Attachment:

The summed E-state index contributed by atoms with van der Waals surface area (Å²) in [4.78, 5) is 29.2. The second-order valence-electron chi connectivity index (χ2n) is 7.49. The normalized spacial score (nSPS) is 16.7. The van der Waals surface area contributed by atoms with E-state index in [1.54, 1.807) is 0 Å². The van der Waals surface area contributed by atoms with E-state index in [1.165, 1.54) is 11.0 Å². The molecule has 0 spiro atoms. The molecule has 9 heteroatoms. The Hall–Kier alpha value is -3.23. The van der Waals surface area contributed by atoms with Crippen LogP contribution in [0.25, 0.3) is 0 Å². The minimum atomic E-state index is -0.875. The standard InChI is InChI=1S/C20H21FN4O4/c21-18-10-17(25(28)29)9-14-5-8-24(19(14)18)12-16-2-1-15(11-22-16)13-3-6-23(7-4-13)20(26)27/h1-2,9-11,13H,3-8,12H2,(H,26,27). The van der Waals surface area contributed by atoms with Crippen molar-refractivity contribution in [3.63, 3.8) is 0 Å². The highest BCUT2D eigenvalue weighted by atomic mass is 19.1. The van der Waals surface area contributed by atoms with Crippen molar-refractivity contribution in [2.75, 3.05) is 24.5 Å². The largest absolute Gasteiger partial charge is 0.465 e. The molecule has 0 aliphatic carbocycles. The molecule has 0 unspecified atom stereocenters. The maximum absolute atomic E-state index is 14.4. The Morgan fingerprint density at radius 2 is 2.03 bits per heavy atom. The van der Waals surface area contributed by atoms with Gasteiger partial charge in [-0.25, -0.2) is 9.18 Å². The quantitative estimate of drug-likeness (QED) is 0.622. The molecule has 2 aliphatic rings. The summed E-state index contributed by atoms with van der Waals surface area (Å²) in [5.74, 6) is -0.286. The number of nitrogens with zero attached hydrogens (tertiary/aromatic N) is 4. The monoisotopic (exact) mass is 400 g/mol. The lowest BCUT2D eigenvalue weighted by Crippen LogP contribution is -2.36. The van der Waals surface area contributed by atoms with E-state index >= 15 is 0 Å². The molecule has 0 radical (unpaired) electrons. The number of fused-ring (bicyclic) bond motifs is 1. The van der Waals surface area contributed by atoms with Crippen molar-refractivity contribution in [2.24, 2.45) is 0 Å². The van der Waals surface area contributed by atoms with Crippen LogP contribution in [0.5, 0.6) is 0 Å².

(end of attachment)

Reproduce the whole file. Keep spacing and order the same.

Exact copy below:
The summed E-state index contributed by atoms with van der Waals surface area (Å²) in [4.78, 5) is 29.2. The second-order valence-electron chi connectivity index (χ2n) is 7.49. The normalized spacial score (nSPS) is 16.7. The van der Waals surface area contributed by atoms with E-state index in [1.54, 1.807) is 0 Å². The van der Waals surface area contributed by atoms with E-state index in [1.165, 1.54) is 11.0 Å². The molecule has 0 spiro atoms. The molecule has 9 heteroatoms. The Hall–Kier alpha value is -3.23. The van der Waals surface area contributed by atoms with Crippen LogP contribution in [0.25, 0.3) is 0 Å². The minimum atomic E-state index is -0.875. The standard InChI is InChI=1S/C20H21FN4O4/c21-18-10-17(25(28)29)9-14-5-8-24(19(14)18)12-16-2-1-15(11-22-16)13-3-6-23(7-4-13)20(26)27/h1-2,9-11,13H,3-8,12H2,(H,26,27). The van der Waals surface area contributed by atoms with Crippen molar-refractivity contribution in [3.63, 3.8) is 0 Å². The highest BCUT2D eigenvalue weighted by atomic mass is 19.1. The van der Waals surface area contributed by atoms with Crippen molar-refractivity contribution in [2.75, 3.05) is 24.5 Å². The largest absolute Gasteiger partial charge is 0.465 e. The molecule has 0 aliphatic carbocycles. The molecule has 0 unspecified atom stereocenters. The maximum absolute atomic E-state index is 14.4. The Morgan fingerprint density at radius 2 is 2.03 bits per heavy atom. The van der Waals surface area contributed by atoms with Gasteiger partial charge in [-0.25, -0.2) is 9.18 Å². The quantitative estimate of drug-likeness (QED) is 0.622. The molecule has 2 aliphatic rings. The summed E-state index contributed by atoms with van der Waals surface area (Å²) in [5.74, 6) is -0.286. The number of nitrogens with zero attached hydrogens (tertiary/aromatic N) is 4. The monoisotopic (exact) mass is 400 g/mol. The lowest BCUT2D eigenvalue weighted by Crippen LogP contribution is -2.36. The van der Waals surface area contributed by atoms with E-state index >= 15 is 0 Å². The molecule has 0 radical (unpaired) electrons. The number of fused-ring (bicyclic) bond motifs is 1. The van der Waals surface area contributed by atoms with Crippen molar-refractivity contribution in [2.24, 2.45) is 0 Å². The van der Waals surface area contributed by atoms with Crippen LogP contribution in [0.5, 0.6) is 0 Å².